In-depth reviews

Hyundai Santa Fe review - MPG, CO2 and Running Costs

Economy and emissions are par for the course, but some rivals are cheaper to run

The Hyundai Santa Fe’s single 2.2-litre diesel engine is a good performer but has a lot of weight to move around and that impacts economy. Fuel economy is quoted under the latest, more accurate WLTP regulations, as 40.4mpg and 39.8mpg for the four-wheel drive Premium models, with respective manual and auto gearboxes.

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The top-spec Premium SE is the least economical, thanks to the addition of the largest available 19-inch wheels, at 38.7mpg for the four-wheel drive auto. 

The Premium SE auto model with four-wheel drive produces 164g/km, but all versions fall within the 151-170g/km range for first-year road tax for RDE2-compliant diesels, meaning a charge of £515 that’ll be rolled into the on-the-road price. After this, you’ll pay £140 per year, plus a £310 surcharge if your chosen model costs over £40,000 including options.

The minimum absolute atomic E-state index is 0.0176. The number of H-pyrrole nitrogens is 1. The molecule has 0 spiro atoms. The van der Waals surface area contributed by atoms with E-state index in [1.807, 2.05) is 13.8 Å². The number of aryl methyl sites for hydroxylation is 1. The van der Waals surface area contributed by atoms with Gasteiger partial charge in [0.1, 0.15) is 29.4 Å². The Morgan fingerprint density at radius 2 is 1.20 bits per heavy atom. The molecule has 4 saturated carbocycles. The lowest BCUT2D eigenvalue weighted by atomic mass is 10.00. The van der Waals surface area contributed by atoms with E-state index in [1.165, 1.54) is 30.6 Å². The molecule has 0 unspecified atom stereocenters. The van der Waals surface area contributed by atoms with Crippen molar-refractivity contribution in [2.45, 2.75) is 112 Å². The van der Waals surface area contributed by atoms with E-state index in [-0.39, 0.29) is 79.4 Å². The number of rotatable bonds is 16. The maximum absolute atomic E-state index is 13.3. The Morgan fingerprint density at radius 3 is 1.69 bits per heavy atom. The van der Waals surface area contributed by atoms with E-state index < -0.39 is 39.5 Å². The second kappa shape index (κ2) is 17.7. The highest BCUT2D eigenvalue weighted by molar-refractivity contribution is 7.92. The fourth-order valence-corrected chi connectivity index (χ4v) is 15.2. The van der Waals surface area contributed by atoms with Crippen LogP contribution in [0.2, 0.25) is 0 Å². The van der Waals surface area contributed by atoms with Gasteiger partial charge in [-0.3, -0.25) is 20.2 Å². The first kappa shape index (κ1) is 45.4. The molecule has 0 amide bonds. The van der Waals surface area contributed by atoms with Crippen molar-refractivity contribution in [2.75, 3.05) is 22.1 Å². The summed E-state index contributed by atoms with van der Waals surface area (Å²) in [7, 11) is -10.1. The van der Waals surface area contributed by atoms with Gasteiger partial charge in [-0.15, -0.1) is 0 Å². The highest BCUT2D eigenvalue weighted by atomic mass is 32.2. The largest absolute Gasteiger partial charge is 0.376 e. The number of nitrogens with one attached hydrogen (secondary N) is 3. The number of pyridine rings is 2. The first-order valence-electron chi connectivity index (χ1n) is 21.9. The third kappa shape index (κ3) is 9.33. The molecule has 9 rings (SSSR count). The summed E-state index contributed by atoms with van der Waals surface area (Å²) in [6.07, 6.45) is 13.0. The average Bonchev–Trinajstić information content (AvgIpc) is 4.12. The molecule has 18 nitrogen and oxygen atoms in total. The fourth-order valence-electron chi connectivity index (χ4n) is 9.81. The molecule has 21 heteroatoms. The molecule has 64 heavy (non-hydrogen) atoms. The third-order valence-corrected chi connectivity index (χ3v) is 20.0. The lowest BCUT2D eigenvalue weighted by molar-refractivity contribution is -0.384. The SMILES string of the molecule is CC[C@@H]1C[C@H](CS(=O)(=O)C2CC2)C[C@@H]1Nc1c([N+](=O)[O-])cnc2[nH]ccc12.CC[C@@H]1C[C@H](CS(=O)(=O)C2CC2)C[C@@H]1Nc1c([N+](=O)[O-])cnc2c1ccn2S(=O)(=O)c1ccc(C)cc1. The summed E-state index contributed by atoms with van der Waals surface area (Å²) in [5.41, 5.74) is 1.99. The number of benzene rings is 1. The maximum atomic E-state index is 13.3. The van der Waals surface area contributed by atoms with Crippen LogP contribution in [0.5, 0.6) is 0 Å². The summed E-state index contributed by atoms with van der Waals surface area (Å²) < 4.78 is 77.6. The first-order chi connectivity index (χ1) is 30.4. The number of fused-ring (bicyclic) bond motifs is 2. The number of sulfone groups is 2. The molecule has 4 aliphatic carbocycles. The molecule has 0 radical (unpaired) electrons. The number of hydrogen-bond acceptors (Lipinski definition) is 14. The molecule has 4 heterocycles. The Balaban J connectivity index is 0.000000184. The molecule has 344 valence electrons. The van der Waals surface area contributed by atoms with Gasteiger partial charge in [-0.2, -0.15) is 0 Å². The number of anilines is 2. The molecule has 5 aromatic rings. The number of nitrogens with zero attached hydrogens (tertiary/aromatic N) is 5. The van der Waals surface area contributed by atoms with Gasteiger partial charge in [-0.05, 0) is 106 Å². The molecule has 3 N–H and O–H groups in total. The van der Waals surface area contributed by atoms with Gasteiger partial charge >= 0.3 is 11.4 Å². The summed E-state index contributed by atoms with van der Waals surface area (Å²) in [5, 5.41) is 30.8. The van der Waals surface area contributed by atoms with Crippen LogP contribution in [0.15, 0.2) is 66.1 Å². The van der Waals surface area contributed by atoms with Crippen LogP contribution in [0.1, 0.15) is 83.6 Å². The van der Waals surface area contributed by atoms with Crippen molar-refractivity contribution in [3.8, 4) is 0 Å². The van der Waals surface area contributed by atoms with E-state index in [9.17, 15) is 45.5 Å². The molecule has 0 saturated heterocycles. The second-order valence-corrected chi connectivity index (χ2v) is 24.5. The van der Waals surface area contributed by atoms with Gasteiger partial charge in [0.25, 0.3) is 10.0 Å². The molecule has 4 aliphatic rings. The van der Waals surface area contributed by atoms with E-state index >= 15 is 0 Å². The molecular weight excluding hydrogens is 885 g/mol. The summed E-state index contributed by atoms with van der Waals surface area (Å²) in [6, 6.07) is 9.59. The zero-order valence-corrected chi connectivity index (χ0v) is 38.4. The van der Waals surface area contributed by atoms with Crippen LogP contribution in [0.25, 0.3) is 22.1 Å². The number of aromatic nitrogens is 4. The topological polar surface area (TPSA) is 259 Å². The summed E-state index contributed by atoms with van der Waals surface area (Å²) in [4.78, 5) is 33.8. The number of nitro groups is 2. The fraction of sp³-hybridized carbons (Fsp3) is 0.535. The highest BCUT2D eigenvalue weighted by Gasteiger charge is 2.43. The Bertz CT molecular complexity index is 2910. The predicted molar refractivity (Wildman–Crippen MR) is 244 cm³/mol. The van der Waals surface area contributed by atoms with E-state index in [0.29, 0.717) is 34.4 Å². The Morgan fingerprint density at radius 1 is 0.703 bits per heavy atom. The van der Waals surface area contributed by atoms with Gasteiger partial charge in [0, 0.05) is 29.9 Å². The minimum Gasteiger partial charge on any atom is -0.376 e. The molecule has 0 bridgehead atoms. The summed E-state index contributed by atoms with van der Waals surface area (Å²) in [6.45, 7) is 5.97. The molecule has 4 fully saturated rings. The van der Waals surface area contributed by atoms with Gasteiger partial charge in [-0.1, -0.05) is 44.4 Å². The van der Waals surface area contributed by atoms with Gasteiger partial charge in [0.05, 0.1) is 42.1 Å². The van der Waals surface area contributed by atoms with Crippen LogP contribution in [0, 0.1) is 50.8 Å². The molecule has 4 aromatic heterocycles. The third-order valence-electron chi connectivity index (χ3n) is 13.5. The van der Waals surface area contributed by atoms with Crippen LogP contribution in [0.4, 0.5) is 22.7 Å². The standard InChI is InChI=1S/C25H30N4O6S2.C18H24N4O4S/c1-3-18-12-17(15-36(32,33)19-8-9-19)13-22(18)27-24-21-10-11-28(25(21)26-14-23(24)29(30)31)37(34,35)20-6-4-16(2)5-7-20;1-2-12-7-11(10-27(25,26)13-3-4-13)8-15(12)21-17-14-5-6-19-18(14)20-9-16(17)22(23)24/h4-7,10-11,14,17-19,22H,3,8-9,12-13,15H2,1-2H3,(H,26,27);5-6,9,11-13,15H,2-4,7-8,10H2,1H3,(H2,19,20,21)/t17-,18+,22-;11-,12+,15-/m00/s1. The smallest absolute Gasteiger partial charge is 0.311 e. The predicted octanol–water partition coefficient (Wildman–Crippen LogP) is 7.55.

The Santa Fe’s start-stop system is only standard on Premium models and above.

Insurance groups

Insurance costs could be slightly higher than those of the Santa Fe’s closest rivals; Premium models sit in groups 39/40 and Premium SE models in group 40. By contrast, the Skoda Kodiaq starts in insurance group 12 and climbs to around group 24 for the most expensive, non-vRS versions.


Depreciation has the potential to be a bit of a sticking point for those choosing the Santa Fe over its rivals, especially in the case of the most expensive models. After 36 months of ownership, a top-spec four-wheel-drive Premium SE model with an automatic ‘box is predicted to lose just over 46% of its value when it comes to trade-in time – that’s the equivalent of just over £20,000. 

However, it’s worth noting that top-spec Kodiaq models are only predicted to hang on to around 45-48% of their list price after the same period. Values for the Peugeot 5008 sit at around 41-46%


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